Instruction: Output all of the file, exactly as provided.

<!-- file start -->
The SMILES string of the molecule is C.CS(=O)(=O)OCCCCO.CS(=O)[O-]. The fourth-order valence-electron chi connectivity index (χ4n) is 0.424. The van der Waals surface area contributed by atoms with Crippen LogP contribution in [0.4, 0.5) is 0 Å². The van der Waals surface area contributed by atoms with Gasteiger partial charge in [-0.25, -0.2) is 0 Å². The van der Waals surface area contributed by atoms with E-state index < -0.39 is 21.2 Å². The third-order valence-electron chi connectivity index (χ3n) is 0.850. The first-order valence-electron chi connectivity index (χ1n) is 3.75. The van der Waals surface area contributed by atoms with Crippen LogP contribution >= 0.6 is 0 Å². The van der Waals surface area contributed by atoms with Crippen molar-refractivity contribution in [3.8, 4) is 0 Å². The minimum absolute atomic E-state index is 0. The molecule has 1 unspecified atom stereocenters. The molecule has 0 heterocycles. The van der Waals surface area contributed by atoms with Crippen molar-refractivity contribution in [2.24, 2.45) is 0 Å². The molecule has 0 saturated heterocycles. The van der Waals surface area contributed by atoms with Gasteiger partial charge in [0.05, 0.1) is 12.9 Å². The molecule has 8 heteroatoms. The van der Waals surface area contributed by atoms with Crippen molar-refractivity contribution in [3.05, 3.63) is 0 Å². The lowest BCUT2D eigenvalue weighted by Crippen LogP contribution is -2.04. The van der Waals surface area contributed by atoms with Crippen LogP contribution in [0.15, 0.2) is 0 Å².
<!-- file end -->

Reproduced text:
The SMILES string of the molecule is C.CS(=O)(=O)OCCCCO.CS(=O)[O-]. The fourth-order valence-electron chi connectivity index (χ4n) is 0.424. The van der Waals surface area contributed by atoms with Crippen LogP contribution in [0.4, 0.5) is 0 Å². The van der Waals surface area contributed by atoms with Gasteiger partial charge in [-0.25, -0.2) is 0 Å². The van der Waals surface area contributed by atoms with E-state index < -0.39 is 21.2 Å². The third-order valence-electron chi connectivity index (χ3n) is 0.850. The first-order valence-electron chi connectivity index (χ1n) is 3.75. The van der Waals surface area contributed by atoms with Crippen LogP contribution >= 0.6 is 0 Å². The van der Waals surface area contributed by atoms with Crippen molar-refractivity contribution in [3.8, 4) is 0 Å². The minimum absolute atomic E-state index is 0. The molecule has 1 unspecified atom stereocenters. The molecule has 0 heterocycles. The van der Waals surface area contributed by atoms with Crippen molar-refractivity contribution in [2.24, 2.45) is 0 Å². The molecule has 0 saturated heterocycles. The van der Waals surface area contributed by atoms with Gasteiger partial charge in [0.05, 0.1) is 12.9 Å². The molecule has 8 heteroatoms. The van der Waals surface area contributed by atoms with Crippen molar-refractivity contribution in [3.05, 3.63) is 0 Å². The lowest BCUT2D eigenvalue weighted by Crippen LogP contribution is -2.04. The van der Waals surface area contributed by atoms with Crippen LogP contribution in [0.15, 0.2) is 0 Å².